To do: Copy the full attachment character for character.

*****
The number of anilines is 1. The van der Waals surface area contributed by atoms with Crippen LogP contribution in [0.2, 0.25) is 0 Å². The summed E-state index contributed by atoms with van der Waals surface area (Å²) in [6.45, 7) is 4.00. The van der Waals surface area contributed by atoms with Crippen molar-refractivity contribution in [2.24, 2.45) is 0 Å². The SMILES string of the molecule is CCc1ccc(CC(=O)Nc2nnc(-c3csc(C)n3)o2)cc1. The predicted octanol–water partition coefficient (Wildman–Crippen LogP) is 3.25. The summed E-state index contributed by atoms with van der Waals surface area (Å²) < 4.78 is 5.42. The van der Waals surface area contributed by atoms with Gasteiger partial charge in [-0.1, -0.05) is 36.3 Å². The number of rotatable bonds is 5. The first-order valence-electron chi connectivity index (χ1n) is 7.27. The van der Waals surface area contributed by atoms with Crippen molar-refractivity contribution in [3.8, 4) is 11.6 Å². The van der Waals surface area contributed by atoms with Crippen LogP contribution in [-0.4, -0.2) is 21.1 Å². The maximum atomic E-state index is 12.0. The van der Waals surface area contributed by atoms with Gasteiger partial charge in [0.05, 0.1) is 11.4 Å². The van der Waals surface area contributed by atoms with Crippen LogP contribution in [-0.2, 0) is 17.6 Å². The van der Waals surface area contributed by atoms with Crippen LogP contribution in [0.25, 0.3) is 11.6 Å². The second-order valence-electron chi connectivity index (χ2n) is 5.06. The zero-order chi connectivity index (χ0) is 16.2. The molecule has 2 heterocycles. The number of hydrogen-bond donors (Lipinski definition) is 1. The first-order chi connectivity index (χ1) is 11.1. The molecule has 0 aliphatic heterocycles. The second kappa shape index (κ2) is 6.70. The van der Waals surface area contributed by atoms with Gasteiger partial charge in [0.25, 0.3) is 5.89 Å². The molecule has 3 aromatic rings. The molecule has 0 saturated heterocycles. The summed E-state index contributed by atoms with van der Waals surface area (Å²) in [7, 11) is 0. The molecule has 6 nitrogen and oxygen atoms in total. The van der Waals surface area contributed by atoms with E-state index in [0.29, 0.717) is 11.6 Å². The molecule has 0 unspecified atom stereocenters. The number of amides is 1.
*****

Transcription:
The number of anilines is 1. The van der Waals surface area contributed by atoms with Crippen LogP contribution in [0.2, 0.25) is 0 Å². The summed E-state index contributed by atoms with van der Waals surface area (Å²) in [6.45, 7) is 4.00. The van der Waals surface area contributed by atoms with Crippen molar-refractivity contribution in [2.24, 2.45) is 0 Å². The SMILES string of the molecule is CCc1ccc(CC(=O)Nc2nnc(-c3csc(C)n3)o2)cc1. The predicted octanol–water partition coefficient (Wildman–Crippen LogP) is 3.25. The summed E-state index contributed by atoms with van der Waals surface area (Å²) < 4.78 is 5.42. The van der Waals surface area contributed by atoms with Gasteiger partial charge in [-0.1, -0.05) is 36.3 Å². The number of rotatable bonds is 5. The first-order valence-electron chi connectivity index (χ1n) is 7.27. The van der Waals surface area contributed by atoms with Crippen molar-refractivity contribution in [3.8, 4) is 11.6 Å². The van der Waals surface area contributed by atoms with Crippen LogP contribution in [-0.4, -0.2) is 21.1 Å². The maximum atomic E-state index is 12.0. The van der Waals surface area contributed by atoms with Gasteiger partial charge in [0.05, 0.1) is 11.4 Å². The van der Waals surface area contributed by atoms with Crippen LogP contribution in [-0.2, 0) is 17.6 Å². The van der Waals surface area contributed by atoms with Crippen LogP contribution in [0.25, 0.3) is 11.6 Å². The second-order valence-electron chi connectivity index (χ2n) is 5.06. The zero-order chi connectivity index (χ0) is 16.2. The molecule has 2 heterocycles. The number of hydrogen-bond donors (Lipinski definition) is 1. The first-order chi connectivity index (χ1) is 11.1. The molecule has 0 aliphatic heterocycles. The second kappa shape index (κ2) is 6.70. The van der Waals surface area contributed by atoms with Gasteiger partial charge in [0.25, 0.3) is 5.89 Å². The molecule has 3 aromatic rings. The molecule has 0 saturated heterocycles. The summed E-state index contributed by atoms with van der Waals surface area (Å²) in [7, 11) is 0. The molecule has 6 nitrogen and oxygen atoms in total. The van der Waals surface area contributed by atoms with E-state index in [0.29, 0.717) is 11.6 Å². The molecule has 0 unspecified atom stereocenters. The number of amides is 1.